News

Major City Council Votes To Strip Funding from Police After 'Ferocious' Pressure from BLM

Combined Shape

The Seattle City Council voted Tuesday evening to override Mayor Jenny Durkan’s vetoes of three council budget bills that would have stopped sharp budget cuts of the Seattle Police Department.

The veto-override vote capped hours of online public debate about the three bills and many speakers urged council members to “hold the line” against the mayor and listen to the Black Lives Matter movement, The Seattle Times reported.

“We need you to stand with black lives, not Jenny Durkan,” public commenter Evelyn Chow said.

Mayor Durkan and council members have been working for months to rework the 2020 city budget and respond to the protests that have swept the country following George Floyd’s death in Minneapolis after a police officer knelt on his neck for roughly nine minutes during an arrest.

The budget bills were passed by the council and vetoed by Durkan last month before the council voted to override the Democratic mayor’s veto Tuesday.

Trending:
Here's Who Qualifies for Government to Pay for Their Internet

Councilmember Kshama Sawant said Tuesday’s vote was the result of “ferocious” pressure from the Black Lives Matter movement.

The new spending plan will cut the police department staff by roughly 100 officers, eliminate the Navigation Team that serves as an outreach to the homeless and trim the SPD’s command staff salaries, KOMO-TV reported.

It will also borrow $14 million to fund community-based public safety programs and use $3 million of emergency reserves to fund a community-led public safety research project.

The amended budget will strip the department of roughly $3 million, a less than 1 percent defunding of the department’s budget.

Do you think this plan will be successful?

Prior to the vote, Durkan said she was concerned about insufficient plans for responding to emergency calls with a smaller police force, addressing the homeless encampments without a dedicated team and funding to pay off the loan.

Decriminalize Seattle and King County Equity Now said they were “encouraged” by the veto-override vote, but said the budget cuts were modest.

“As we head into the 2021 budget cycle, we expect council members to maintain their conviction, elevate Black lives, and uphold their public commitments to divest from policing and reinvest in Black communities,” the community coalitions said in a statement.

The council members described the cuts as a “down payment” on future changes to the department.

The Downtown Seattle Association was disappointed by Tuesday’s vote and said it “won’t result in real police reform,” according to The Seattle Times.

Related:
Suspects Accused of Bloody Prank on Chauvin Defense Witness Are Arrested

“The council needs to listen to constituents from across the city, not just those who gather outside their front doors,” the association said.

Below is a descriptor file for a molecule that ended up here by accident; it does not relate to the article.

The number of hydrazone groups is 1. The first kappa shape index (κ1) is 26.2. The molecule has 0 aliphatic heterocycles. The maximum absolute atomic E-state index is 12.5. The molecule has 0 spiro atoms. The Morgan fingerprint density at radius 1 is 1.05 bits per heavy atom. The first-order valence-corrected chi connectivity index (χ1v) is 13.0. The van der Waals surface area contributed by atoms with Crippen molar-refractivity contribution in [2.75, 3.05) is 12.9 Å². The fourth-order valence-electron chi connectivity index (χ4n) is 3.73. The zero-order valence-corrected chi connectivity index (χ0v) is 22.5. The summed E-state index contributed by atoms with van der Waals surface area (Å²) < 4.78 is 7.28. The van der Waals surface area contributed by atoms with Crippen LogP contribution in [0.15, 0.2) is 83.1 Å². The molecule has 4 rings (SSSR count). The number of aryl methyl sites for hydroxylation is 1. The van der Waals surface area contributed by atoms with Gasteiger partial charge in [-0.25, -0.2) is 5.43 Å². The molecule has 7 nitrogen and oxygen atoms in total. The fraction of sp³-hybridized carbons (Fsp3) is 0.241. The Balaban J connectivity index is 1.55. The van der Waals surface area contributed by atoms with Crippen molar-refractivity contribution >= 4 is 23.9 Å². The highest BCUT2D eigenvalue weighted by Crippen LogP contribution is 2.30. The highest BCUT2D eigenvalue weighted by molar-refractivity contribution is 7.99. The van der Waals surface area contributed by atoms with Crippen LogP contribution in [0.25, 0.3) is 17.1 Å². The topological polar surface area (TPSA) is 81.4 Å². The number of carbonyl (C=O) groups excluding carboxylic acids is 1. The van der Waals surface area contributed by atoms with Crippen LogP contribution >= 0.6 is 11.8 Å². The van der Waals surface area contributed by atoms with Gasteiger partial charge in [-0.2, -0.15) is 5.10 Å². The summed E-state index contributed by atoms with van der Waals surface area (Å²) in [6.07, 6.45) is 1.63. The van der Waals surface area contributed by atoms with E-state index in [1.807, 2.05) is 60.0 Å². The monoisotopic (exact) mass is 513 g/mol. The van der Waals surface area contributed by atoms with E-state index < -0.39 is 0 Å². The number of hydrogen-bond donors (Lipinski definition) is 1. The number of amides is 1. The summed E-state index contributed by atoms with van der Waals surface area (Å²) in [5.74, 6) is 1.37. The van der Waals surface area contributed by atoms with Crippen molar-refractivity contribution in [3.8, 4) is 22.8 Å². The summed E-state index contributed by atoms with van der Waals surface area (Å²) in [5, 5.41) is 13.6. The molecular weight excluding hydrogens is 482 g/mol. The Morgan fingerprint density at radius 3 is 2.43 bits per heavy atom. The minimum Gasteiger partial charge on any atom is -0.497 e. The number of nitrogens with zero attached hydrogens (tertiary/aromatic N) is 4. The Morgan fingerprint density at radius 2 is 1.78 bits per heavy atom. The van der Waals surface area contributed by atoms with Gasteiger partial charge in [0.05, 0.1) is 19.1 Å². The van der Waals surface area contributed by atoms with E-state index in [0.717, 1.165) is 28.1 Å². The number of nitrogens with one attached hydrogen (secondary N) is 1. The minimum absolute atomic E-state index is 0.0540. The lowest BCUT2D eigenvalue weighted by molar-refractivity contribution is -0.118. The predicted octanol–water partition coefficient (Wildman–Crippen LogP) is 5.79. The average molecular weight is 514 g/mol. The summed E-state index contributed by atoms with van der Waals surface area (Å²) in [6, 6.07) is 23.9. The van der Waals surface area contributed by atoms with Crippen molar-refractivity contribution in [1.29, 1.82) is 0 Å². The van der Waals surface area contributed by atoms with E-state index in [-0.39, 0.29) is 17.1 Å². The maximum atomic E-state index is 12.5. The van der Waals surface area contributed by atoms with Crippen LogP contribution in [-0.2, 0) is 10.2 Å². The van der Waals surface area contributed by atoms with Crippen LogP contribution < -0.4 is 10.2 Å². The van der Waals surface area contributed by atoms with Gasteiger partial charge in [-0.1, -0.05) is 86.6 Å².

Mayor Durkan is expected to unveil her plan for Seattle’s 2021 budget next week and several council members said they were open to working with Durkan on a deal to better meet the city’s public safety needs.

“One of our shared responsibilities is to find common ground,” Durkan said.

“Even when we disagree, I have always believed we could work together on actual solutions that can be done and make the change we want to see.”

Truth and Accuracy

Submit a Correction →






We are committed to truth and accuracy in all of our journalism. Read our editorial standards.

Tags:
, , ,
Combined Shape
Erin Coates was an editor for The Western Journal for over two years before becoming a news writer. A University of Oregon graduate, Erin has conducted research in data journalism and contributed to various publications as a writer and editor.
Erin Coates was an editor for The Western Journal for over two years before becoming a news writer. She grew up in San Diego, California, proceeding to attend the University of Oregon and graduate with honors holding a degree in journalism. During her time in Oregon, Erin was an associate editor for Ethos Magazine and a freelance writer for Eugene Magazine. She has conducted research in data journalism, which has been published in the book “Data Journalism: Past, Present and Future.” Erin is an avid runner with a heart for encouraging young girls and has served as a coach for the organization Girls on the Run. As a writer and editor, Erin strives to promote social dialogue and tell the story of those around her.
Birthplace
Tucson, Arizona
Nationality
American
Honors/Awards
Graduated with Honors
Education
Bachelor of Arts in Journalism, University of Oregon
Books Written
Contributor for Data Journalism: Past, Present and Future
Location
Prescott, Arizona
Languages Spoken
English, French
Topics of Expertise
Politics, Health, Entertainment, Faith




Conversation